Maybe home-based patient monitoring is not quite ready to take off after all.
Some of you may be aware that I was looking for the right piece of monitoring technology not too long ago to help my family keep tabs on my 93-year-old grandmother, who had been living alone far from the rest of us. That's not an issue for the moment because she's been staying with my parents for the last month or so, and she may not be able to go back into her home anyway because a wireless monitor can't cook dinner or do laundry.
Meantime, I had heard anecdotally that another elderly relative had opted for – and then stopped using – a wireless accelerometer because the device had returned several false positives. Maybe it's better to be safe than sorry, but the system automatically called for help, thinking the wearer had fallen, when this relative had sat down a little too quickly.
I really have no idea if false alarms are a chronic problem with personal accelerometers, but a recently published study provides some scientific evidence that home monitors need work and are not appropriate in many cases.
Researchers at the Mayo Clinic and the Purdue University School of Industrial Engineering observed greater mortality in elderly patients with multiple health issues who were provided Intel Health Guide base stations and several pieces of monitoring equipment, compared to those receiving typical, "patient-driven" care. In fact, the mortality rate was three times higher.
According to the paper, published last week in the Archives of Internal Medicine, 14.7 percent of those remotely monitored died within 12 months of being enrolled in the study, while just 3.9 percent in the control group died during the same timeframe.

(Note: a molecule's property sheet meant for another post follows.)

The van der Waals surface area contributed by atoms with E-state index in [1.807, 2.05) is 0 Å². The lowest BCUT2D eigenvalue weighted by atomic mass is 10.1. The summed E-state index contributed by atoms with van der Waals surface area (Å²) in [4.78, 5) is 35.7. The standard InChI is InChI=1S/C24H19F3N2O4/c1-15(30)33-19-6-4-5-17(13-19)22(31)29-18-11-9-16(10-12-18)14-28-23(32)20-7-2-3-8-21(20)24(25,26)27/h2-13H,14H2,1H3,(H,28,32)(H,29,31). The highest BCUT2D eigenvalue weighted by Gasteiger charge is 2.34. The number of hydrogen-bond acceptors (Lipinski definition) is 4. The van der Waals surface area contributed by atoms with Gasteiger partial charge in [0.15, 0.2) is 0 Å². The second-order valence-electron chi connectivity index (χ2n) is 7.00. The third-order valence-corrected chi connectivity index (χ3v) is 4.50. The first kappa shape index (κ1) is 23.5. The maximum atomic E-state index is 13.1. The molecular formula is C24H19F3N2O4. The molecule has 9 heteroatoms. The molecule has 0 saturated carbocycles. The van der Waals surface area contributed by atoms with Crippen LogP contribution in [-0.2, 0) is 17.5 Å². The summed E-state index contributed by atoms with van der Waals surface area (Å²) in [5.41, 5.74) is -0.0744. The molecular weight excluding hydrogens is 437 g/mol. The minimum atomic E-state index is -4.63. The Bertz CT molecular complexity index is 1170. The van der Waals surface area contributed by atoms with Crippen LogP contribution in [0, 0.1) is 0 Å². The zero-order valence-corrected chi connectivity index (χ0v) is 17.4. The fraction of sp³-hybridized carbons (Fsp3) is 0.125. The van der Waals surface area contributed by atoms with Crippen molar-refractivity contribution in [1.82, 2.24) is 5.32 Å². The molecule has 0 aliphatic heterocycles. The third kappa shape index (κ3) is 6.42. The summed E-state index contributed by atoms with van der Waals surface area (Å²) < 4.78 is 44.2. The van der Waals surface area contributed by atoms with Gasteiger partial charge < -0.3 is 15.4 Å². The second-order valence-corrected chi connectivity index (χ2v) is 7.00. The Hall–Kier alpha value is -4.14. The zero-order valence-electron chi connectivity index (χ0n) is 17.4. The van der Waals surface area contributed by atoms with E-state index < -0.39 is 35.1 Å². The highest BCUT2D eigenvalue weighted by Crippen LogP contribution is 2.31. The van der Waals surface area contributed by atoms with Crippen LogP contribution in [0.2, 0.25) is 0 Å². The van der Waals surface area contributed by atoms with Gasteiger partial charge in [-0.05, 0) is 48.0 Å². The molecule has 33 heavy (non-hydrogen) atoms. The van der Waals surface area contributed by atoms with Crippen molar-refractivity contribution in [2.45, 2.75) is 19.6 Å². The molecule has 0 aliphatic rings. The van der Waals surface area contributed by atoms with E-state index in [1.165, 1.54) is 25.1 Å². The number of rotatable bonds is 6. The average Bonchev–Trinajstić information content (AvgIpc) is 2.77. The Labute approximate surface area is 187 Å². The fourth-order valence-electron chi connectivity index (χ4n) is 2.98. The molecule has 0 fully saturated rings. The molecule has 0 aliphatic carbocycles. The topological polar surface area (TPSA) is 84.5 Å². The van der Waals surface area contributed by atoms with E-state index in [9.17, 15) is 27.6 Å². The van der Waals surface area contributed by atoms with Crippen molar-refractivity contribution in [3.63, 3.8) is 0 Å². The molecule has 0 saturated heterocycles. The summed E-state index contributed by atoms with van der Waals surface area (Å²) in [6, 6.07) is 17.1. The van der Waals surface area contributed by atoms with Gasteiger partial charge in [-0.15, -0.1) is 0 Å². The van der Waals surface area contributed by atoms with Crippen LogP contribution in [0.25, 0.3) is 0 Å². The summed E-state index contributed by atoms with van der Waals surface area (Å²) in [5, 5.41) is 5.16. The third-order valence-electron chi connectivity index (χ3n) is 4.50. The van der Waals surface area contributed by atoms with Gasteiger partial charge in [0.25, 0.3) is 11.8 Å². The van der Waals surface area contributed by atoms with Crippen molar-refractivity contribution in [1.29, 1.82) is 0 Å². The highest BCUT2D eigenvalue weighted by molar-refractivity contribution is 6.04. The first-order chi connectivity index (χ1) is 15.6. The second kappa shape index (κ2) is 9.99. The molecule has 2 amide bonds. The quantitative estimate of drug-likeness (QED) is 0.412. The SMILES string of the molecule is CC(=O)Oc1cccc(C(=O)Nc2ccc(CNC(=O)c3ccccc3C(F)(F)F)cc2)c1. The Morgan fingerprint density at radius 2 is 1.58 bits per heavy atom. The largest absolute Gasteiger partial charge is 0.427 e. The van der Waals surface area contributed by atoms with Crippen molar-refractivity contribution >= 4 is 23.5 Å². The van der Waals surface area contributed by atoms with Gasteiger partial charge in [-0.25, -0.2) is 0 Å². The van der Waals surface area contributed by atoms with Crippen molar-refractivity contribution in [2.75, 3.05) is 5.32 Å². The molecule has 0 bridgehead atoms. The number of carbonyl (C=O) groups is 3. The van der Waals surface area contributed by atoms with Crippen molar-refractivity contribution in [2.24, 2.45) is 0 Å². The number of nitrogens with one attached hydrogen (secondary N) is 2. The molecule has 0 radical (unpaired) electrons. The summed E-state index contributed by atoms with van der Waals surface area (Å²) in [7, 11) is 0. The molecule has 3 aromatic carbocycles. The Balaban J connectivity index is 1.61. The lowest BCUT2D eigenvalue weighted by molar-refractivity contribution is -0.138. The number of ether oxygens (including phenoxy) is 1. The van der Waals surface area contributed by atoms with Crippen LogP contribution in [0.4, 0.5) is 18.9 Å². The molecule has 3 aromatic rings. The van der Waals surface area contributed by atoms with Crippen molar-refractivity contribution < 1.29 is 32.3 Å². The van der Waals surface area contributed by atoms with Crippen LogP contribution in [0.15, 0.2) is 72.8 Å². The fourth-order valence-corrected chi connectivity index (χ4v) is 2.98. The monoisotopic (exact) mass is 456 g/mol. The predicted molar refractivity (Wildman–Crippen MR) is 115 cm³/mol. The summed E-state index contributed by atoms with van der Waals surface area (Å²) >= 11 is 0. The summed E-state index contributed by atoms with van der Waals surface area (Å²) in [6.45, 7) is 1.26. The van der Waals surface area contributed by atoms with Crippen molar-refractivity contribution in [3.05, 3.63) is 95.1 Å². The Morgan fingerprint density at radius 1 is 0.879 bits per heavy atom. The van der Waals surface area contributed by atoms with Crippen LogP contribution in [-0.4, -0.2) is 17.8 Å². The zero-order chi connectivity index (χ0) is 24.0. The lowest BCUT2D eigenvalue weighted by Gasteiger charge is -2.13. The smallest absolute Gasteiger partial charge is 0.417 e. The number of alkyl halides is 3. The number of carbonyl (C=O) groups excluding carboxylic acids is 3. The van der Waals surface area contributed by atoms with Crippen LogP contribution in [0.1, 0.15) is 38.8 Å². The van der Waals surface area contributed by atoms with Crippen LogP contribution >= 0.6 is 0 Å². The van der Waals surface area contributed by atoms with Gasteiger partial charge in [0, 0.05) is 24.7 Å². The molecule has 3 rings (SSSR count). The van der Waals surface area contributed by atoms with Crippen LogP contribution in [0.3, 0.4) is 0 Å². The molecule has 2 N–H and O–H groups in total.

There wasn't much difference in the number of hospitalizations or visits to the emergency room, whether the patients had home monitoring or not, and the researchers did not have an explanation for the higher mortality. Also, they noted that patients without the monitoring systems had regular telephone contact with nurse case managers, so these patients may have been more aware of serious symptoms than others who did not talk to nurses often.
The researchers further suggested that there might not be enough infrastructure in place yet to "fully optimize" case management in this vulnerable population. (The mean age of study participants was 80.3 years.)
Still, the findings raise a lot of questions, and not just from reporters. In fact, two physicians from the University of Iowa Carver College of Medicine provided commentary in the same Annals of Internal Medicine issue.
"The results of this study are important and sobering and warrant careful consideration. It might be tempting to discount the lack of benefit of the telehealth intervention for any number of reasons. For example, it might be possible that the lack of effect in the telehealth intervention compared with usual care was a consequence of the fact that usual care was already outstanding because the comparator group was already receiving care from a top-tier integrated delivery system (Mayo Clinic, Rochester, Minnesota)," write Dr. Scott R. Wilson and Dr. Peter Cram.
"We would caution against such discounting of this study and its negative findings. In contrast, we would argue that this study joins a growing body of literature suggesting that home telehealth does not reduce readmissions or ED visits," they add. However, they caution against reading this study as a "blanket indictment of a potentially useful technology."
What was the study trying to accomplish, they wonder? It is unclear whether the researchers were trying to reduce hospitalizations and ED visits or save lives. Nor do they know if Mayo Clinic staff received proper training on the technology. "It seems almost certain that these subtle differences in strategy and training of telehealth providers would have major influences on study results, but these sorts of details are often difficult to describe adequately within the constraint of published articles," Wilson and Cram.
Clearly, telemonitoring is not appropriate in all cases, but I don't have to be a scientist to know that it might be an effective tool for a lot of people.
Wilson and Cram offer some very good advice: "While awaiting the answers to these questions, we would advise payers and physicians to move slowly in implementing telehealth programs on a wide scale." But I see no good reason not to try if clinicians or insurers have specific goals in mind and they figure out what types of patients stand the best chance of benefiting from home monitoring technology.